Time To Put The Sgr To Rest — For Good


It’s no secret that Medicare faces serious challenges.

One of the most significant problems we must address is how to reconcile a rising number of beneficiaries with a shrinking number of doctors to treat them. The numbers are concerning: while the United States will have a projected shortage of up to 160,000 physicians by 2025, Medicare faces a huge enrollment increase, growing from 48 million beneficiaries today to nearly 80 million by 2030. It is an astounding expansion that will lead to greatly increased costs for patients, doctors, and taxpayers alike.

This challenge is difficult enough on its own, but Congress also created an additional headache for Medicare physicians and their patients in 1997 in the form of the so-called “sustainable growth rate” (SGR), a formula designed to artificially control Medicare spending on physician services.

Over the past decade, the SGR formula has called for an annual cut in reimbursement payments for doctors who treat seniors covered by Medicare. Given the significant consequences these cuts have for Medicare beneficiaries, however, Congress has stepped in almost every year to override them — yet, it did so without actually repealing the underlying SGR law


The fact that the SGR law stayed on the books has resulted in an ever-growing theoretical debt — the difference between what SGR said doctors would be paid versus what they were actually paid. Indeed, this year alone, the SGR formula called for an astounding 30 percent reduction in what physicians would be paid for providing care to Medicare beneficiaries. Thankfully, Congress intervened in time to keep that cut from going into effect.

Clearly, though, we cannot go on like this. Both parties agree that the SGR formula is broken, so there is no sense in allowing these required cuts to keep threatening the health of our nation’s seniors. We need a permanent solution.

I have been working hard with my colleagues to develop just such a solution, and I recently proposed a compromise plan that has already garnered support among members of both the Senate and the House. At its core, this new, permanent plan would do two things.

First, it would wipe out the $200 billion in so-called “bad debt” that has accumulated over the years. This debt is not real — it’s just the difference between what Congress thought it could save versus what it could actually save — and it is the exact sort of Washington smoke-and-mirror accounting that Americans are tired of, and that should be eliminated from our books. As such, the first part of my proposal removes that bad debt. The second part of my plan identifies real savings in the health care budget in order to actually pay for the $100 billion or so that Medicare will have to spend on physician services over the next decade.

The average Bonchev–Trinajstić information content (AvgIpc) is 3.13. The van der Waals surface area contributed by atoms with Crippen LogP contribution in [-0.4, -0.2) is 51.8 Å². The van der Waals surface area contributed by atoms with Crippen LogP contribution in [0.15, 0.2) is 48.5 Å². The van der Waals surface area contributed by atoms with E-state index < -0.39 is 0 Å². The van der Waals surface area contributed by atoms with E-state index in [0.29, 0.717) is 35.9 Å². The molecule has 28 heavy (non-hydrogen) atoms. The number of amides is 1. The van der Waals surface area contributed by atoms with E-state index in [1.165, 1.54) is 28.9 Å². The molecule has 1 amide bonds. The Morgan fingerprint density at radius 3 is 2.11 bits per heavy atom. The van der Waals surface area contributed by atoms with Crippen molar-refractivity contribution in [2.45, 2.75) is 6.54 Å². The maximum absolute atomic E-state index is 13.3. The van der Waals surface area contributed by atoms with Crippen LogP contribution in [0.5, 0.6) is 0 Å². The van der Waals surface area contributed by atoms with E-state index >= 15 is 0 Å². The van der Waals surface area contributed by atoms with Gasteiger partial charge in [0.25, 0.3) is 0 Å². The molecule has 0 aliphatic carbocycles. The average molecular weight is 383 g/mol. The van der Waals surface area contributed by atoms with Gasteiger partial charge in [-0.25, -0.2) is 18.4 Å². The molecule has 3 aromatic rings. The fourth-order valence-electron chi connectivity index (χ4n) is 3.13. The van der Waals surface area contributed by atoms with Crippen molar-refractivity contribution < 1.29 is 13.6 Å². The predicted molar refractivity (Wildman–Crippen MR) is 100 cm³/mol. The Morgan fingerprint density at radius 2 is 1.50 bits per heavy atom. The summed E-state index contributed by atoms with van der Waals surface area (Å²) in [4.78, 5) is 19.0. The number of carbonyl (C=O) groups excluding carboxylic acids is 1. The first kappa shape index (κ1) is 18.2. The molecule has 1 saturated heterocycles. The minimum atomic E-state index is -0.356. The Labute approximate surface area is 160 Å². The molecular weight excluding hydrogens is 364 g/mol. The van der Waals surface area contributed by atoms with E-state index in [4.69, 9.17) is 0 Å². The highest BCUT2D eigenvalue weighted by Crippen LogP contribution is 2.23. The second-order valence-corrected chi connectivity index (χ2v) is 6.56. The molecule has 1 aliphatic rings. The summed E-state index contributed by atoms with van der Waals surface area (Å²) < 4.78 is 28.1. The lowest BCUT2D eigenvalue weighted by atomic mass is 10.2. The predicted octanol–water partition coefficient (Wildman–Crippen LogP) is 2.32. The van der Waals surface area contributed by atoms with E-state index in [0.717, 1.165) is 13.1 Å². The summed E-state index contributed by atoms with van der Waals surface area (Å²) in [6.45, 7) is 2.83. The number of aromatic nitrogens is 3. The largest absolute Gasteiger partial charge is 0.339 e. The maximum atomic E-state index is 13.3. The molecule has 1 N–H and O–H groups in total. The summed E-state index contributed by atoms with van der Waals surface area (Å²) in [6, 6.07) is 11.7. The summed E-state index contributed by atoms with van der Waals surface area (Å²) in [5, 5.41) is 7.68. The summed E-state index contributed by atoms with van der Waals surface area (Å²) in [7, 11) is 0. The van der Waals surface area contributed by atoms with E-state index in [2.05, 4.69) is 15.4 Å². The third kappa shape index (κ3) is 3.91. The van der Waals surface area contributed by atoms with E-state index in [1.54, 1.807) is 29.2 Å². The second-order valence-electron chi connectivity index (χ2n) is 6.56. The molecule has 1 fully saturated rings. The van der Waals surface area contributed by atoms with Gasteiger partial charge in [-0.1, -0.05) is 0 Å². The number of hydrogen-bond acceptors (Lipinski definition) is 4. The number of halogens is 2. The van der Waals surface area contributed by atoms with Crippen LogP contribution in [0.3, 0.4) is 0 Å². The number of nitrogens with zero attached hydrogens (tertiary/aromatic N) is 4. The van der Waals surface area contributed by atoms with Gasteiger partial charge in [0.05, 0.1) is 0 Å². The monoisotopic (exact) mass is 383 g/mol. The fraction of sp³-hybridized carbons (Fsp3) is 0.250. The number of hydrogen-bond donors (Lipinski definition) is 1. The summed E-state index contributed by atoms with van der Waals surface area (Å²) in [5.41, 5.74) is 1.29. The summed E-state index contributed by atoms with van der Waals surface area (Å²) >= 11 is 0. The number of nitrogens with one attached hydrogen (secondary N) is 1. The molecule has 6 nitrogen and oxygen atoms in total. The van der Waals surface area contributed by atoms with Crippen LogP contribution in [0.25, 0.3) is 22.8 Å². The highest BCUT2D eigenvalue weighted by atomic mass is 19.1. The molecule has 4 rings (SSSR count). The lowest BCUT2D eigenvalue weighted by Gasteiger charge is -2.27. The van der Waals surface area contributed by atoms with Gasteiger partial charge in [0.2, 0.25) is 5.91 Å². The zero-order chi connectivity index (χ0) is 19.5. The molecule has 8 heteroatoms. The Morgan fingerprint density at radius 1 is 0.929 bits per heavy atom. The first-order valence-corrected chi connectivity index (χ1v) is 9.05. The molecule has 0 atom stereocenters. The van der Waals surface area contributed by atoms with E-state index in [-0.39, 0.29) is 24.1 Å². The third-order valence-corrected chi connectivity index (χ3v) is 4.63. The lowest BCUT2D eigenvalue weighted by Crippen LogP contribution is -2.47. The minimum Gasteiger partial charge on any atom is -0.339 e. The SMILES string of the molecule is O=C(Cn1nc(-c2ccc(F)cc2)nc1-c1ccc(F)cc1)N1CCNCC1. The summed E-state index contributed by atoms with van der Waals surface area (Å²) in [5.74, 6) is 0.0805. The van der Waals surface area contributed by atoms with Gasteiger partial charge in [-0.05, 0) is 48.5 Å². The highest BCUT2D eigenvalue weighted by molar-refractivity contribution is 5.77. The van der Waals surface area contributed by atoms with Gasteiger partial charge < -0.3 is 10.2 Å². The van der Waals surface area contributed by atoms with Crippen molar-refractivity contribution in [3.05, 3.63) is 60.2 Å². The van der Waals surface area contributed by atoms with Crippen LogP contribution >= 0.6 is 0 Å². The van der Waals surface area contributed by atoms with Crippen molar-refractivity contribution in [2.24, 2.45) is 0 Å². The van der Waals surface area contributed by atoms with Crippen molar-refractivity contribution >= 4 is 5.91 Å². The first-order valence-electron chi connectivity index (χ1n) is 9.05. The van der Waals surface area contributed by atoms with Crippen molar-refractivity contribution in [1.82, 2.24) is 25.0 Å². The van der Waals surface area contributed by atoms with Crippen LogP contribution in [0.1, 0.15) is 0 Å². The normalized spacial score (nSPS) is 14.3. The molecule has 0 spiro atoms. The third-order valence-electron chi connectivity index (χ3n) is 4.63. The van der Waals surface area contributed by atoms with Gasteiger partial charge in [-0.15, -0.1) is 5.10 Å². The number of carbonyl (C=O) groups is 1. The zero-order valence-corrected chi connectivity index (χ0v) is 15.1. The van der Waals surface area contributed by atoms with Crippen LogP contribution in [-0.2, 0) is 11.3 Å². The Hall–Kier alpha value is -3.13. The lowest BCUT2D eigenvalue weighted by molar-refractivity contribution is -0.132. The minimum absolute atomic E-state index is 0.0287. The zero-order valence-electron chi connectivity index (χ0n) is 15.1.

This plan, should it be taken up in the weeks ahead, would be the closest Congress has come in recent years to considering any serious proposal to repeal and reform the SGR formula.

Unfortunately, negotiations to move this proposal forward have hit a snag. Some of my Democrat colleagues in the Senate have fiercely resisted the second part of the plan — namely, actually paying for it. It is unfortunate, because our seniors who depend on Medicare are the ones who will be hurt if we fail to solve this problem; that is, if more and more doctors stop seeing Medicare patients because they’re not paid enough to do so. More and more seniors have written to tell me about doctors who can no longer see them because of our broken SGR system.

For the sake of our seniors, we simply must get beyond partisan games that preclude cutting a single penny in spending — even to ensure that Medicare beneficiaries will be able to have access to physician services.

Congress will eventually have to revisit the SGR discussion again, so I will continue to work with members of both parties to come to a solution that can pass. The time for Washington budget gimmicks is over. We need a permanent solution that works for Arizona seniors who depend on Medicare physician services; they are counting on us to act.

Sen. Jon Kyl is the Senate Republican Whip and serves on the Senate Finance and Judiciary committees. Visit his Web site at www.kyl.senate.gov or his YouTube channel at www.youtube.com/senjonkyl.


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